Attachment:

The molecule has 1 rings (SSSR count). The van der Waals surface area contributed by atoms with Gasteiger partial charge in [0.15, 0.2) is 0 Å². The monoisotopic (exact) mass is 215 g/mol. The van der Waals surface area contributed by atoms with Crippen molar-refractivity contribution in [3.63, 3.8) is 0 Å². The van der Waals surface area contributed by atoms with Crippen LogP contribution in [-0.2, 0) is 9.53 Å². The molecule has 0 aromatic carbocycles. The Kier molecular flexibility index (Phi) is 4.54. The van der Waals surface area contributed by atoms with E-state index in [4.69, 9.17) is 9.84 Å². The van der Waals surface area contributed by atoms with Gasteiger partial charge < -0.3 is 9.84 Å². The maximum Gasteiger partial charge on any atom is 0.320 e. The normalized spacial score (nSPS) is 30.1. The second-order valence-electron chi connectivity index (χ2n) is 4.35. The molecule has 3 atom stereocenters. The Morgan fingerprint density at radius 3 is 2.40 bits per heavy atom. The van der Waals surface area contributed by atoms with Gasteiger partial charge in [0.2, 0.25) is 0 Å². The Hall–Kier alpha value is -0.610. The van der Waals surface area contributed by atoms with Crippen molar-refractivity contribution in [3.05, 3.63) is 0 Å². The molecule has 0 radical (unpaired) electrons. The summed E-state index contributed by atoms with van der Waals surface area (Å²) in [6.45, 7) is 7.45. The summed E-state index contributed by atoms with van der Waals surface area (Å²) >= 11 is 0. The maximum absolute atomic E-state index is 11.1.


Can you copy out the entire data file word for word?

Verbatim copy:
The molecule has 1 rings (SSSR count). The van der Waals surface area contributed by atoms with Gasteiger partial charge in [0.15, 0.2) is 0 Å². The monoisotopic (exact) mass is 215 g/mol. The van der Waals surface area contributed by atoms with Crippen molar-refractivity contribution in [3.63, 3.8) is 0 Å². The van der Waals surface area contributed by atoms with Crippen LogP contribution in [-0.2, 0) is 9.53 Å². The molecule has 0 aromatic carbocycles. The Kier molecular flexibility index (Phi) is 4.54. The van der Waals surface area contributed by atoms with E-state index in [4.69, 9.17) is 9.84 Å². The van der Waals surface area contributed by atoms with Gasteiger partial charge < -0.3 is 9.84 Å². The maximum Gasteiger partial charge on any atom is 0.320 e. The normalized spacial score (nSPS) is 30.1. The second-order valence-electron chi connectivity index (χ2n) is 4.35. The molecule has 3 atom stereocenters. The Morgan fingerprint density at radius 3 is 2.40 bits per heavy atom. The van der Waals surface area contributed by atoms with Gasteiger partial charge in [0.2, 0.25) is 0 Å². The Hall–Kier alpha value is -0.610. The van der Waals surface area contributed by atoms with Crippen molar-refractivity contribution in [3.05, 3.63) is 0 Å². The molecule has 0 radical (unpaired) electrons. The summed E-state index contributed by atoms with van der Waals surface area (Å²) in [6.45, 7) is 7.45. The summed E-state index contributed by atoms with van der Waals surface area (Å²) >= 11 is 0. The maximum absolute atomic E-state index is 11.1.